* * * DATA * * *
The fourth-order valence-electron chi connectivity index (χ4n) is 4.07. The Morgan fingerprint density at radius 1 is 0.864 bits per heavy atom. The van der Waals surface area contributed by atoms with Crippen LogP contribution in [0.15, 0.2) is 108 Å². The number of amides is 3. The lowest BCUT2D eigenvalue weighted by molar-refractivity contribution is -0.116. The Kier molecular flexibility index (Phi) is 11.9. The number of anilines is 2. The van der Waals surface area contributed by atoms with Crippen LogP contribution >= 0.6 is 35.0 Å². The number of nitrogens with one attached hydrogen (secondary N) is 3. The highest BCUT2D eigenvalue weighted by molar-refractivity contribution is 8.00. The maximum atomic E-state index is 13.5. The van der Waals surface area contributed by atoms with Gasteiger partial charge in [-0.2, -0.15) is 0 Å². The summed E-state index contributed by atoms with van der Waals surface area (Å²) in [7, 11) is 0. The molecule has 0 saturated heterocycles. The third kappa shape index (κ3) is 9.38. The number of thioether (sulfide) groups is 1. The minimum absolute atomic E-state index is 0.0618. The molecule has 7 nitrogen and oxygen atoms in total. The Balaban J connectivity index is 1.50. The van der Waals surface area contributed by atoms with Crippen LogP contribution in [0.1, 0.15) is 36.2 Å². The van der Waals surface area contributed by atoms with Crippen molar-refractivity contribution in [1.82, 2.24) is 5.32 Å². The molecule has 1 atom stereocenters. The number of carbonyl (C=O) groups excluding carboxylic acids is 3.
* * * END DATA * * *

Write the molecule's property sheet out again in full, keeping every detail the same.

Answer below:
The fourth-order valence-electron chi connectivity index (χ4n) is 4.07. The Morgan fingerprint density at radius 1 is 0.864 bits per heavy atom. The van der Waals surface area contributed by atoms with Crippen LogP contribution in [0.15, 0.2) is 108 Å². The number of amides is 3. The lowest BCUT2D eigenvalue weighted by molar-refractivity contribution is -0.116. The Kier molecular flexibility index (Phi) is 11.9. The number of anilines is 2. The van der Waals surface area contributed by atoms with Crippen LogP contribution >= 0.6 is 35.0 Å². The number of nitrogens with one attached hydrogen (secondary N) is 3. The highest BCUT2D eigenvalue weighted by molar-refractivity contribution is 8.00. The maximum atomic E-state index is 13.5. The van der Waals surface area contributed by atoms with Gasteiger partial charge in [-0.2, -0.15) is 0 Å². The summed E-state index contributed by atoms with van der Waals surface area (Å²) in [7, 11) is 0. The molecule has 0 saturated heterocycles. The third kappa shape index (κ3) is 9.38. The number of thioether (sulfide) groups is 1. The minimum absolute atomic E-state index is 0.0618. The molecule has 7 nitrogen and oxygen atoms in total. The Balaban J connectivity index is 1.50. The van der Waals surface area contributed by atoms with Crippen LogP contribution in [0.1, 0.15) is 36.2 Å². The van der Waals surface area contributed by atoms with Crippen molar-refractivity contribution in [1.82, 2.24) is 5.32 Å². The molecule has 1 atom stereocenters. The number of carbonyl (C=O) groups excluding carboxylic acids is 3.